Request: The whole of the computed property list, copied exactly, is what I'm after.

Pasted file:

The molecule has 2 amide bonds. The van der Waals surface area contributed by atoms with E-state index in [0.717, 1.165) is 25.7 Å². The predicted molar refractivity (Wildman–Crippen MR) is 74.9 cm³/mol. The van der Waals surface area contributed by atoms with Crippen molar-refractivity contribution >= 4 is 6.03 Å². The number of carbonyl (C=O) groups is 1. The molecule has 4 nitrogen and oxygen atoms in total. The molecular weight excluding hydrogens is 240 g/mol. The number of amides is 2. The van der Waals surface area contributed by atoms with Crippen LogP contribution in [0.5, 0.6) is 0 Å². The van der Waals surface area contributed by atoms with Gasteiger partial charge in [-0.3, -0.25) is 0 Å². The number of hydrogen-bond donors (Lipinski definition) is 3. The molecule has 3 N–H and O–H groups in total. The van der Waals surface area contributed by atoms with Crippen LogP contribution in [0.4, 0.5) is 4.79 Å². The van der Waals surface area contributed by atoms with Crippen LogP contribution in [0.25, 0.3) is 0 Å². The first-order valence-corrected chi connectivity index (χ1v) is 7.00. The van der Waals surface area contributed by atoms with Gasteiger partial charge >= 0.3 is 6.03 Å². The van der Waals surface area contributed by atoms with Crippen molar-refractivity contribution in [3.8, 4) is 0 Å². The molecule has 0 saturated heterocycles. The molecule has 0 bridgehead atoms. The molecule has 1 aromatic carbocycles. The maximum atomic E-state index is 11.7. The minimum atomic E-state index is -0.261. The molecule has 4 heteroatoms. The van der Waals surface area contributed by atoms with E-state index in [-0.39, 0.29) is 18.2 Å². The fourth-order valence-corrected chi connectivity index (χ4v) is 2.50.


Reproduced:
The molecule has 2 amide bonds. The van der Waals surface area contributed by atoms with E-state index in [0.717, 1.165) is 25.7 Å². The predicted molar refractivity (Wildman–Crippen MR) is 74.9 cm³/mol. The van der Waals surface area contributed by atoms with Crippen molar-refractivity contribution >= 4 is 6.03 Å². The number of carbonyl (C=O) groups is 1. The molecule has 4 nitrogen and oxygen atoms in total. The molecular weight excluding hydrogens is 240 g/mol. The number of amides is 2. The van der Waals surface area contributed by atoms with Crippen LogP contribution in [0.5, 0.6) is 0 Å². The van der Waals surface area contributed by atoms with Gasteiger partial charge in [-0.3, -0.25) is 0 Å². The number of hydrogen-bond donors (Lipinski definition) is 3. The molecule has 3 N–H and O–H groups in total. The van der Waals surface area contributed by atoms with Crippen LogP contribution in [0.4, 0.5) is 4.79 Å². The van der Waals surface area contributed by atoms with Crippen LogP contribution in [0.25, 0.3) is 0 Å². The first-order valence-corrected chi connectivity index (χ1v) is 7.00. The van der Waals surface area contributed by atoms with Gasteiger partial charge >= 0.3 is 6.03 Å². The van der Waals surface area contributed by atoms with Crippen molar-refractivity contribution in [3.8, 4) is 0 Å². The molecule has 0 saturated heterocycles. The molecule has 0 bridgehead atoms. The molecule has 1 aromatic carbocycles. The maximum atomic E-state index is 11.7. The minimum atomic E-state index is -0.261. The molecule has 4 heteroatoms. The van der Waals surface area contributed by atoms with E-state index in [-0.39, 0.29) is 18.2 Å². The fourth-order valence-corrected chi connectivity index (χ4v) is 2.50.